Being my harshest critic and operating with exceptional high standards for myself (sometimes ones I can't possibly live up to) I have tried not to beat myself up in asking how useful I was over the past seven weeks. If I didn't make a difference at all, the entire trip was for naught. I can't live with this. In order to let myself believe I didn't waste seven weeks of my life, in my own way and using my own definitions, I let myself believe I did make a difference. I allow myself to believe I was useful.
But, let's get real. How was I useful? For whom? And, how do I know I was actually helpful? Those are questions I can't answer. Perhaps I will never know. Then comes synchronicity. It hits me. I receive a glimpse of the possibility I did actually do something. This came one night as someone read the poem Amenimo makezu, Kazenimo makezu by Miyazawa Kenji. The synchronicity I encountered in Japan, over and over and over again blessed me this night as well. Hearing this poem brought it full circle. Let me explain.
This poem by Miyazawa was found posthumously in a notebook of his. It's beautiful in its simplicity and sincerity. Miyazawa died young at 37. He was one of my favorite poets/writers in my childhood. The poem which I loosely translate "be not defeated by rain nor wind" always makes me cry. I wish I could write like this. When this poem by Miyazawa, some might say what he is most famous for, was read as a going-away gift I learned for the first time he was from Iwate. I lost it. Of course he would be from Iwate. More synchronicity.
I have favorite lines from within the poem. Realizing certain stanzas speak to me more than others, it brought me back to the collection of writings I have selected over the years. I have gathered many of these tidbits into a notebook. In this notebook is the poem Success incorrectly (evidently) attributed to Ralph Waldo Emerson. I have favorite lines within Emerson's poem as well. It was this juxtaposition of my favorite parts of two poems written by two men, one from Iwate and the other from Massachusetts (my two adopted homes), both of whom found the words to express their beliefs simply and yet so beautifully--this was how I could define how useful I had been in Japan.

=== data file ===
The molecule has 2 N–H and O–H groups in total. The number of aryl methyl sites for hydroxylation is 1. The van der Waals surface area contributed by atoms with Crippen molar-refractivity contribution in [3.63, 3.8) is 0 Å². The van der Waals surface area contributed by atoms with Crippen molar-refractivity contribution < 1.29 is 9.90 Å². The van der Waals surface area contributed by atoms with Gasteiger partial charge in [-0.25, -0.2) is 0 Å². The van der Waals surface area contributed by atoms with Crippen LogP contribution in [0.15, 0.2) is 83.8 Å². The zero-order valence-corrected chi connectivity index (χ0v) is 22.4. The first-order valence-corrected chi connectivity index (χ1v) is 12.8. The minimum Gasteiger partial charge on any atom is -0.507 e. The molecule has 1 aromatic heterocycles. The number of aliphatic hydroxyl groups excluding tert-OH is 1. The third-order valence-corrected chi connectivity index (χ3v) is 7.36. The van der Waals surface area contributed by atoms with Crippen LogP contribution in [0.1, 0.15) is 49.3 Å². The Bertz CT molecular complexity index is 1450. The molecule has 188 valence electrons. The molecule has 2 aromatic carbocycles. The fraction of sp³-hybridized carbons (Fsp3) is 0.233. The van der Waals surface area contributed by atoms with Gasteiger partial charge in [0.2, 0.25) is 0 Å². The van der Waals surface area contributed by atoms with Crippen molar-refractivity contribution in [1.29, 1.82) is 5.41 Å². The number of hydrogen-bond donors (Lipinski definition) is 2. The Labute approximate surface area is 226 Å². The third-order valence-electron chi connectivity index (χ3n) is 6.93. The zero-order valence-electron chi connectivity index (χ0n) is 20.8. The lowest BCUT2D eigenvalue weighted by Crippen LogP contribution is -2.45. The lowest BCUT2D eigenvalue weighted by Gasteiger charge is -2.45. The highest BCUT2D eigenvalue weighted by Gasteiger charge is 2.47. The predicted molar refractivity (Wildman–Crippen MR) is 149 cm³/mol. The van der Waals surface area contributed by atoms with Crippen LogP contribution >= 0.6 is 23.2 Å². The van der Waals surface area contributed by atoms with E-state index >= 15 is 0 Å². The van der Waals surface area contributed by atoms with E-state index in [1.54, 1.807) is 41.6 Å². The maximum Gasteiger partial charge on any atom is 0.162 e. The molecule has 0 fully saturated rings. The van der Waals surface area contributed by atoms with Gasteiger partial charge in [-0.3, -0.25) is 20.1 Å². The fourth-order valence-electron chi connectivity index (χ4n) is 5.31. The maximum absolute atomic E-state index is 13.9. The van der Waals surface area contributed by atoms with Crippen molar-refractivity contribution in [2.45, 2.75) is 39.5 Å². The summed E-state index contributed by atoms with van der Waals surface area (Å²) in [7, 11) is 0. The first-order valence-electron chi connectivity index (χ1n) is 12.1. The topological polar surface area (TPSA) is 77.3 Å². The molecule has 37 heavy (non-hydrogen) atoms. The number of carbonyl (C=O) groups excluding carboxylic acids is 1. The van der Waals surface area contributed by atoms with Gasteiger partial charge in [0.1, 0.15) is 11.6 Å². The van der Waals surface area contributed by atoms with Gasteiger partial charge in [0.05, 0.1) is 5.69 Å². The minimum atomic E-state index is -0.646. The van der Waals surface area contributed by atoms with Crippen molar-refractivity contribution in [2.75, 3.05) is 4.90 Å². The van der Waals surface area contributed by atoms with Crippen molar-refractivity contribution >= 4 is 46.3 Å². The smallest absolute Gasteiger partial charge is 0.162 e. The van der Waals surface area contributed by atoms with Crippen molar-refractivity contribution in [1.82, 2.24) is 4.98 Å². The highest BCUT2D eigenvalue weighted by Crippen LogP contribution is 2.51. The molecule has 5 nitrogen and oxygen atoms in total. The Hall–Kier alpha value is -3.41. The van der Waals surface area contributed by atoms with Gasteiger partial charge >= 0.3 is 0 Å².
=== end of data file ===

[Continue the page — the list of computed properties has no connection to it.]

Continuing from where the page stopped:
So, with my offerings of profound respect to Miyazawa Kenji and whoever wrote Success and with sincere gratitude, please allow me to borrow from both to create a lyrical offering to myself on how I want to live my life.
Be not defeated neither by rain nor by wind
To laugh often and much
To win the affection of children
If there is a tired mother to the east
I will go there and shoulder her sheaf of rice
If there is someone near death to the south
I will go there and say 'there's no need to be afraid'
If there is a quarrel to the north
I will go and tell them to stop being petty
To know even one life has breathed easier because I have lived.
This is to have succeeded.
This is the person I want to become.
This is my new mantra, a gift I didn't expect to find in going to Japan. This, I can do. This, I hope I have done.